Bernard Madoff's name is in the title of Chasing Madoff. But this is really a film about Harry Markopolos, for better or worse.
Markopolos (which he pronounces mark-oh-POE-lis) is the know-it-all who actually knew it all -- and couldn't get anyone to believe him. That's what makes Chasing Madoff so infuriating: Markopolos and his team were waving red flags, sending smoke signals, sounding alarms and doing anything else they could to warn people about Madoff's fraud - and, for a decade, the see-no-evil Bush-era SEC ignored them.
Chasing Madoff is a searing indictment of the fast-and-loose free-market attitude that nearly sank the world economy. I can't imagine how painful it would be to watch it, were I someone who had lost a fortune to Madoff's malfeasance.
Directed by Jeff Prosserman and covering much the same material that Markopolos went through in his book, No One Would Listen: A True Financial Thriller, Chasing Madoff is a comprehensive film on one subject. Unlike, say, Charles Ferguson's Oscar-winning Inside Job, it doesn't take a global view. Rather, Markopolos and his colleagues, including Frank Casey and Neil Chelo, face the camera and tell this one story.
Which is that, a decade earlier, as investment bankers in Boston, they were tipped off to an investment banker in New York, Madoff, who was producing astonishing returns on investments to the select group who were allowed to invest with him. When Markopolos, something of an obsessive, started to examine Madoff's numbers, he came to the only logical conclusion you could without turning reality on its head: that this must be a fraud, an elaborate Ponzi scheme.
But no one would listen to him. The SEC turned a blind eye -- and each time Markopolos and his colleagues seemed to get someone from the media interested in the story, the story somehow would be killed before it saw print.
The number of steps they took that were ignored or simply brushed aside by people in power is astonishing and eye-opening. It was only in retrospect -- after Madoff turned himself in -- that Markopolos' nonbelievers suddenly realized that he wasn't simply a Cassandra, spewing predictions of doom.
Unfortunately, Prosserman's film doesn't have another story to tell, except Markopolos'. And, by the middle of the film, you're a little tired of his paranoid ramblings. I say paranoid, because, after a couple of years of not being able to get anyone to listen to his story, Markopolos became convinced that there was a Madoff-controlled shadow organization strong-arming the financial press and, implicitly, threatening Markopolos' life and the life of his wife and children.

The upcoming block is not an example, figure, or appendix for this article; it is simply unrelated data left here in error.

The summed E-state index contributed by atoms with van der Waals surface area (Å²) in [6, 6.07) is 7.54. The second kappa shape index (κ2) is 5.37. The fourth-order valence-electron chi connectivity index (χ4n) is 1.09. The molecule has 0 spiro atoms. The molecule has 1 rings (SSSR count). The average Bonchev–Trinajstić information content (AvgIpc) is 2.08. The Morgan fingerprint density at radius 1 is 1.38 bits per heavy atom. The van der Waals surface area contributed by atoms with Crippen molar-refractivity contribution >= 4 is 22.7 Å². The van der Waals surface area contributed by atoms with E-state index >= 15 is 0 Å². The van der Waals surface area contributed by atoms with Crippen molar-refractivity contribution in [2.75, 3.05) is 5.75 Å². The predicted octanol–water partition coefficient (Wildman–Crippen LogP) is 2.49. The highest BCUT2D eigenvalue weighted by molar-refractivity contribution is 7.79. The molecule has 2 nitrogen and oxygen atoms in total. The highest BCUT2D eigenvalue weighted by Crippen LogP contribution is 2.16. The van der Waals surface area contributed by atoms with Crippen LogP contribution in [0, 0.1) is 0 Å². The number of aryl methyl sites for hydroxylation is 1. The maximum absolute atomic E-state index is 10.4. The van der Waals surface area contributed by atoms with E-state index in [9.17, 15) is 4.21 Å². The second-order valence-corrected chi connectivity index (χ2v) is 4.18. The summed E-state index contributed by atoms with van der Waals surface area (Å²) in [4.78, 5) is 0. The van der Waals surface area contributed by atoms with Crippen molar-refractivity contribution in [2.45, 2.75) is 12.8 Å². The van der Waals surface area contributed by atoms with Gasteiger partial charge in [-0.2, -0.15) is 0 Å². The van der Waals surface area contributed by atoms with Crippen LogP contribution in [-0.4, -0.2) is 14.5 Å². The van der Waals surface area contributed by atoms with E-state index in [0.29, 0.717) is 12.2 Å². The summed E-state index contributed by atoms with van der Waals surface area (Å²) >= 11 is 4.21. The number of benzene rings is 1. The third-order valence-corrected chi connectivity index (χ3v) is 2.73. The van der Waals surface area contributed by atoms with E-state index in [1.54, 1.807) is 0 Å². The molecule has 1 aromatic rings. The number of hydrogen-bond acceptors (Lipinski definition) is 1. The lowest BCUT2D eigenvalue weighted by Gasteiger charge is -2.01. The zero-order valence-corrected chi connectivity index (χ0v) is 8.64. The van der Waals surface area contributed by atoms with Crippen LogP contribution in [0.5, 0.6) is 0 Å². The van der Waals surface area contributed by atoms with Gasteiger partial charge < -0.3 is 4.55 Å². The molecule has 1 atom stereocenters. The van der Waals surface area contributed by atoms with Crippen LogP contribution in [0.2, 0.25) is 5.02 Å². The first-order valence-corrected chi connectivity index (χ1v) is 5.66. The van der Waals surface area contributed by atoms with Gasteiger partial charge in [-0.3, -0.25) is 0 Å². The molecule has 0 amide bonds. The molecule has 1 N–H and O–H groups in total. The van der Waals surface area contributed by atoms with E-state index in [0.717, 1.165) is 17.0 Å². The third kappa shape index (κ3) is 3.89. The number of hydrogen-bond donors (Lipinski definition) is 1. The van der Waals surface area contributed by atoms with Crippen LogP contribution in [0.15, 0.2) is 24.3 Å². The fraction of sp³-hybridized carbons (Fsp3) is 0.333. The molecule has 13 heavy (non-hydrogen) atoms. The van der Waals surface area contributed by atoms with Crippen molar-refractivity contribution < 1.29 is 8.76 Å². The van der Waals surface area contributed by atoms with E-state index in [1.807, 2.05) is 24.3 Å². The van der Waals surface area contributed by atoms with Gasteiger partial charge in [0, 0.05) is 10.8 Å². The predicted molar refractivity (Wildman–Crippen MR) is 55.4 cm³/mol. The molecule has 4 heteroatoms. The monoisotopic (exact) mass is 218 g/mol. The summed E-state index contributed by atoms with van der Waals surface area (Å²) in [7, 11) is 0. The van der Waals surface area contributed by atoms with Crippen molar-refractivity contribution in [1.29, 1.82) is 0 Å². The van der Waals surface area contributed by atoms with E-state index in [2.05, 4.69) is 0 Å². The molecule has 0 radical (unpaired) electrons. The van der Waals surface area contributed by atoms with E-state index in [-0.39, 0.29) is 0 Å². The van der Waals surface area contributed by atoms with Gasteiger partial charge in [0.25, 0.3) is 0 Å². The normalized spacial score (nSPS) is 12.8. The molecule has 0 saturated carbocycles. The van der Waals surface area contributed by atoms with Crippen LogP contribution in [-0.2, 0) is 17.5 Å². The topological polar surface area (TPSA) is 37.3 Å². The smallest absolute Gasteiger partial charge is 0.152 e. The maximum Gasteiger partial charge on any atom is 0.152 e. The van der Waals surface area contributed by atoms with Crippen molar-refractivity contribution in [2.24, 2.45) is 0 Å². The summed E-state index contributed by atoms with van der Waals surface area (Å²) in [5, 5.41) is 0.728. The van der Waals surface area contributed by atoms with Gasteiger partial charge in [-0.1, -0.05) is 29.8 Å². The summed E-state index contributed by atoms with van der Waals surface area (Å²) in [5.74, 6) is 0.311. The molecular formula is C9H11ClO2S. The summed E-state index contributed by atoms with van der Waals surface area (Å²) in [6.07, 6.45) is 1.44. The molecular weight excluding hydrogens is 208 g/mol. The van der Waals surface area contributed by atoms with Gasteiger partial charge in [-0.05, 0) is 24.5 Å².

Indeed, like some quaint loon in a Michael Moore film, Markopolos happily lets the camera tag along with him to the firing range, where he takes target practice with his various handguns. He casually explains that he was convinced that Madoff's goons had targeted him for harm. So he got a gun permit so he could defend himself when the inevitable attempt came to silence him.
But Markopolos, as it turns out, was up against something even more insidious: the apathy of the financial media and the seemingly complicit blind eye of the SEC. Madoff didn't need to silence Markopolos; the media and regulatory agencies did it for him, right up until the moment when neither could turn a blind eye to Madoff's crimes.
Markopolos is an annoying presence, however, to feature as the hero of a documentary. He's more than a little whiny and self-righteous, so listening to him can be a chore -- particularly when he's given free rein to fantasize about the hit squads roaming Boston with his photo and dossier, looking to silence him.
Not that Chasing Madoff isn't a movie with an important subject. But Markopolos' central role in the film can make it a chore to watch.
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